If you have young children, it can be difficult to complete a conversation about the Faith during a playdate. You can easily be halfway done with answering the question about what “Baha’i” means when a child needs to go to the toilet or a drink has been spilled on the carpet.
It is helpful for us to remember that, while it may seem like a challenge at times, teaching the Faith is not only a blessing, it is also an obligation. The Universal House of Justice writes that Teaching the Cause of God is one of the requisites for spiritual growth (see the full passage here).
[quote]To the extent that the conversation continues beyond the initial encounter and veritable friendships are formed, a direct
teaching effort of this kind can become a catalyst for an enduring process of spiritual transformation. Whether the first contact with such newly found friends elicits an invitation for them to enrol in the Bahá’í community or to participate in one of its activities is not an overwhelming concern. More important is that every soul feel welcome to join the community in contributing to the betterment of society, commencing a path of service to humanity…[/quote]
-Universal House of Justice, Ridvan Letter 2010, paragraph 4
Living a Baha’i life – following the Laws and precepts to the best of our ability – is a wonderful first step to teaching. However having meaningful interactions explicitly centered around the Faith is also important. After all, if our Faith guides our own lives and is such an important part of our existence, why wouldn’t we want to share this with those we care about?
The busy lifestyle of a mother caring for young children can make the traditional model of teaching (having long discussions) seem difficult however it is possible to make sharing the Faith part of daily life in addition to having conversations face-to-face. Here are a few creative ways to share your love for Baha’u’llah and His Healing Message with friends, family, neighbors and co-workers, near or far:
1. Share Baha’i articles, news, or quotes via social networks.
If you use social networks to share favorite articles and pictures, are you including Baha’i themes in your posts? Subscribe to the Baha’i World News Service, Baha’i Blog, or other Baha’i inspired pages and share inspiring or thought-provoking posts with your friends. Not only will this make your social media interaction more meaningful but you will also be reminding yourself of your spiritual identity as “Baha’i” becomes part of your virtual image.
2. Offer prayers for friends in need.
How often do you pray for people close to you or situations you hear about? Sometimes your prayers may be of a private nature and in other situations people may appreciate knowing that you are praying for them, even if you cannot – for one reason or another – meet up to offer prayers in person. If a friend’s child is sick or had a family member pass away, offer some prayers via email, phone, or card. Bahaiprayers.org is a great resource for sending a prayer via an email link.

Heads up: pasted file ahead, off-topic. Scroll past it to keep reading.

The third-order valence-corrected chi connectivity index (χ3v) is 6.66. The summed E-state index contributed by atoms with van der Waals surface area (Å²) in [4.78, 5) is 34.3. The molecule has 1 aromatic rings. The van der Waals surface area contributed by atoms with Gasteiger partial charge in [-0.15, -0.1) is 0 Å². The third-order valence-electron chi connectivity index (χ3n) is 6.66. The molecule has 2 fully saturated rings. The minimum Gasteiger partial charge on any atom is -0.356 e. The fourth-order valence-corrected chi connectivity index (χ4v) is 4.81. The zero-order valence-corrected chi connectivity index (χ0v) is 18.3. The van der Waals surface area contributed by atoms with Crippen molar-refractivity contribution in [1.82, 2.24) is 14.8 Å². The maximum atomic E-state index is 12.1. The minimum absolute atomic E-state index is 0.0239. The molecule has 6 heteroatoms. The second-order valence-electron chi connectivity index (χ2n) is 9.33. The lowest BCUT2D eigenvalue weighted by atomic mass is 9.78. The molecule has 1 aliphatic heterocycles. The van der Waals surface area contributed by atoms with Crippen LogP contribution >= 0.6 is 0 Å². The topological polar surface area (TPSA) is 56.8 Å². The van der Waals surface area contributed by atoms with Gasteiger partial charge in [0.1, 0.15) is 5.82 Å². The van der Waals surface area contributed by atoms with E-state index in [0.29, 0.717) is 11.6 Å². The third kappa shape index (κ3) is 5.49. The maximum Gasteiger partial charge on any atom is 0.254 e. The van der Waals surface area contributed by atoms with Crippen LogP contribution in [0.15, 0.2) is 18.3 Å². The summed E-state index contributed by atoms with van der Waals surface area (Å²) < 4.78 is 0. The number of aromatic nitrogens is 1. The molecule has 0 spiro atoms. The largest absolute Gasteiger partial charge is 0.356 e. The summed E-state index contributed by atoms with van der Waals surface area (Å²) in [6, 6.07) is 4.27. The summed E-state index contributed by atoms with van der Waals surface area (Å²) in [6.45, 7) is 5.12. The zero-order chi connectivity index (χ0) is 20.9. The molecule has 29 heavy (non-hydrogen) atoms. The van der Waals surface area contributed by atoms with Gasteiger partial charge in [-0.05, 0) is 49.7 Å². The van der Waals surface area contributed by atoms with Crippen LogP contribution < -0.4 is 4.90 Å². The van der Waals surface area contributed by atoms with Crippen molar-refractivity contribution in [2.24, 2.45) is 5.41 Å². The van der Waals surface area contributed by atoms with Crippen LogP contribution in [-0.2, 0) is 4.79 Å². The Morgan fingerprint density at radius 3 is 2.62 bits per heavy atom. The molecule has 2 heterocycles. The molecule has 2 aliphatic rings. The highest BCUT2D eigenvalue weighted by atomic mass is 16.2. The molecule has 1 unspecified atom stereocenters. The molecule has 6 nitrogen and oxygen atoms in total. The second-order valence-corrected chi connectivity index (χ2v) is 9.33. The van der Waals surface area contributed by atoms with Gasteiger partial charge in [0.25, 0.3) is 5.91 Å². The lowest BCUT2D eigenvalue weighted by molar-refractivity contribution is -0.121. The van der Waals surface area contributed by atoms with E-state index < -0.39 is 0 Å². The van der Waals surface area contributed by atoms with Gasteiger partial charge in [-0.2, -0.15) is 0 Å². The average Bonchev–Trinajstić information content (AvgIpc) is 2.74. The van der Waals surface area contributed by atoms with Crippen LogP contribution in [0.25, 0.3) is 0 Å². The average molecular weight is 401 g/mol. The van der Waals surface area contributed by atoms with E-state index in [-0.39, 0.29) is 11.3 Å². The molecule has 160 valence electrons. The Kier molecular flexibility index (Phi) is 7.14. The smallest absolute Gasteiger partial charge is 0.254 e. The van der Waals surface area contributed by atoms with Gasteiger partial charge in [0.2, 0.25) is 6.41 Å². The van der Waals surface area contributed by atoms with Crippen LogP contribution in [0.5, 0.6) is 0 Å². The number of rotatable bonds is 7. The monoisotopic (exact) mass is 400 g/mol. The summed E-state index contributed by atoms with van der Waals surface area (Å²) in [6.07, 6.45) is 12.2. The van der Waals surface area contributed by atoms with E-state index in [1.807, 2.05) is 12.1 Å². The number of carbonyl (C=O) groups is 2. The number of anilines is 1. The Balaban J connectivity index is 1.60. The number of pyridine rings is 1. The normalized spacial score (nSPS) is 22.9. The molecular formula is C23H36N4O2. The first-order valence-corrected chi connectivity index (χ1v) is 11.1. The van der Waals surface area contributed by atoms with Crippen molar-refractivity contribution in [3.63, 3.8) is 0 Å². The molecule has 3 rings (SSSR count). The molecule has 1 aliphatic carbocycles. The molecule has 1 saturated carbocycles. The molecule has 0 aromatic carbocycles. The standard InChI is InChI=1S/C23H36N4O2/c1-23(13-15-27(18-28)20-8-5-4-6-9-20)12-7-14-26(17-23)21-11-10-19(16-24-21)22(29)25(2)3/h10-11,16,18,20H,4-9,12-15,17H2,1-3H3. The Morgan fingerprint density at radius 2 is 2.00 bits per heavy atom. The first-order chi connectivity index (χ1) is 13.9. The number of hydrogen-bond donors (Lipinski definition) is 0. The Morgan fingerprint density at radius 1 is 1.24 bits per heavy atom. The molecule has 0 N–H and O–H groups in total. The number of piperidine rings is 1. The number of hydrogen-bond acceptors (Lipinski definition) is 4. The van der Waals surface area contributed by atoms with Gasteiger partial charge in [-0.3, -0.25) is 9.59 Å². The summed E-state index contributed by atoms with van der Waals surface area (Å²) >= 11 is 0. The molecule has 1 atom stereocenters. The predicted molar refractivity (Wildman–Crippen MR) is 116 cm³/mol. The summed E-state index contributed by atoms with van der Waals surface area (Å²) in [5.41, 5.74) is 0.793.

3. Send letters or cards for Holy Days.
Recognize Baha’i Holy Days by sending e-cards or homemade cards to friends. Utilize the special opportunity to share a bit about the history of the Baha’i Holy Days and what they mean to you. For example, some families have a “family tradition” of sending a Naw Ruz letter to family and close friends, updating them on what the family has been up to over the year, favorite memories, along with a few pictures and special quotations to inspire the new year. Brainstorm how you can include those you love in your Holy Day celebrations, even if you cannot spend time together in a physical sense.
4. Host a Devotional Gathering in your home to recognize special occasions.
Choose a special date – such as the anniversary of a relative’s passing, a wedding anniversary, or a birthday – and invite those you love over for some special prayers during a one-off devotional gathering. Honoring special moments in your life by sharing your love for the Baha’i Writings can truly deepen relationships. And if you cannot actually host a devotional meeting in your home, you could always send out some favorite quotations by email. Find some tips for making devotionals family-friendly here.
5. Include a Baha’i quotation in greeting cards.
Sending a card for a birthday or thanking a teacher for a great school year? Include an inspirational Baha’i quotation inside. Another idea is using the Monthly Letter activity from the Radiant Hearts program to share with friends, family, neighbors, and co-workers. Sharing the powerful messages from the Writings will inspire you as well as the recipient.
As you share your love for the Faith and the confirmations it gives you with others, you will likely find your own dedication to spiritual growth and responsibilities increasing.
What ways do you integrate teaching the Faith into your busy life and how does teaching influence you?